The 2014 general election will be held tomorrow and while several candidates are not expecting to be elected Waitaki MP, they feel the campaign has been successful.
National candidate and current Waitaki MP Jacqui Dean said she was nervous about the upcoming election.
“I’m feeling nervous. I always feel nervous.
“The moment you become confident is the moment you stop trying.
“I’m in a democratic fight for the seat and there are some good candidates alongside me.”
Mrs Dean said she would be doing housework and waiting for friends and family to arrive tomorrow after having a good and busy campaign with hard-working candidates.
Labour candidate Glenda Alexander said she was feeling really good coming into the election.
“I think we have had a good campaign.
“I’m hoping generally that people can see there’s a change needed.
“I think it might be closer than some people think.”
Anything could happen on the day and she would like to think she could win the electorate, Ms Alexander said.
She will be in Oamaru tomorrow making last-minute phone calls (within the limits of the campaign), encouraging people to vote and said she would be holding a gathering in the evening.
Conservative candidate Donald Aubrey said he had spoken to a number of National Party voters who told him they would be splitting their vote between Mr Aubrey for the electorate and National for the party, however, he was encouraging them to give both votes to the Conservative Party.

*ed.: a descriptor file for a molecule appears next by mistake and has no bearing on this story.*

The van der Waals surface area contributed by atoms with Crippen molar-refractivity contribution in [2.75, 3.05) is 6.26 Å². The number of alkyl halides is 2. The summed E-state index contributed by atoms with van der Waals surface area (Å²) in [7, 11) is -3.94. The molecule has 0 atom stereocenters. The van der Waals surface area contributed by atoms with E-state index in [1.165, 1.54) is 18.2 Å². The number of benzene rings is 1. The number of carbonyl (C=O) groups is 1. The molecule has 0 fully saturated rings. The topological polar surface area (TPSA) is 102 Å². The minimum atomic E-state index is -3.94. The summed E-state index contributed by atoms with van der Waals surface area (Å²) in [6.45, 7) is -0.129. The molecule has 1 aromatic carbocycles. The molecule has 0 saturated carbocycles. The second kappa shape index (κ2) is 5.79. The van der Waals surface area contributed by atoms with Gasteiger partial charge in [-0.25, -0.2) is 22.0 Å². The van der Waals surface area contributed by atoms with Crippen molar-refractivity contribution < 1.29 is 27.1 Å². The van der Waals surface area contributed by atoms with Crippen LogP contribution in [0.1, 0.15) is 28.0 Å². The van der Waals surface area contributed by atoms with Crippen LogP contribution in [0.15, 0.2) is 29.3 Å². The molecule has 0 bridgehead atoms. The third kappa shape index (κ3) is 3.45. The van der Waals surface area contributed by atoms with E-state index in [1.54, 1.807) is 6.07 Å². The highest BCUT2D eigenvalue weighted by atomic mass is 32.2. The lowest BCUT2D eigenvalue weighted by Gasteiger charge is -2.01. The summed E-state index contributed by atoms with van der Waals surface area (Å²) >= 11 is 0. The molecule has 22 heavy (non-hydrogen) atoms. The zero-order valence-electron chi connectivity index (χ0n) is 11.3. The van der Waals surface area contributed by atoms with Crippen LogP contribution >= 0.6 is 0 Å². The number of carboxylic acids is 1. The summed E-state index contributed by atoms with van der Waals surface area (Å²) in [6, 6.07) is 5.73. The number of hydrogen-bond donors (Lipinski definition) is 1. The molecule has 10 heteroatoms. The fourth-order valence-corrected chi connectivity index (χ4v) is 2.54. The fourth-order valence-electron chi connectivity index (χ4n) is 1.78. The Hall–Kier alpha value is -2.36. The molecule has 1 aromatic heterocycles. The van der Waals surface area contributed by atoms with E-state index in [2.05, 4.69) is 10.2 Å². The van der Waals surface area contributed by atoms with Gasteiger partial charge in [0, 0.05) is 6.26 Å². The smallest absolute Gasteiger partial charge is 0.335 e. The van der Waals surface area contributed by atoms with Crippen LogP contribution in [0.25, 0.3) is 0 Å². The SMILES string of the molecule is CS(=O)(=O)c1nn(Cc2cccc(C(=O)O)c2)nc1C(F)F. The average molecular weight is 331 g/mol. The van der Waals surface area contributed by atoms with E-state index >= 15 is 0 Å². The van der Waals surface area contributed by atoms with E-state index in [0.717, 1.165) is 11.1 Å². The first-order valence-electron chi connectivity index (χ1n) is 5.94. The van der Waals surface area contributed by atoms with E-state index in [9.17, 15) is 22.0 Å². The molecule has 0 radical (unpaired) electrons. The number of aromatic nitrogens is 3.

“I’m pleased with the support that the Conservative Party has received bearing in mind that it is such a new party.
“I won’t get in, but as the highest ranked South Island candidate for the Conservative Party, there have been some valuable lessons learned.”
He will be spending tomorrow with family, friends and supporters following a “constructive” campaign.
Democrats for Social Credit candidate, Hessel van Wieren, was in Cromwell yesterday and said he felt there was more interest in the candidates and the election this year.
He said it was very hard to read if interest in his party’s policies would transpire into votes.
“I’m not sure how much traction I’ve got personally, or the party.”
“If you ask me about my personal confidence (in winning the Waitaki seat) … I’m hopeful, middle-of-the road, not overly confident and not pessimistic.”
Mr van Wieren is self-employed and runs a property maintenance business in Cromwell. He said he would spend tomorrow working in Queensbury.
Sue Coutts, Green Party candidate, said she felt a lot more people were volunteering to help the Greens’ campaign this year, which was a sign that there was a shift across to Green.
She said the party was aiming for 15 per cent of votes in the Waitaki electorate and support had been shown from a mixed demographic.
“A lot of people are saying positive things but its hard to know exactly how we’ll go on Saturday.”
Ms Coutts said she would spend tomorrow phoning prospective Green voters from the party’s database and ensuring they had voted.
By RUBY HARFIELD and LINDA MCCARTHY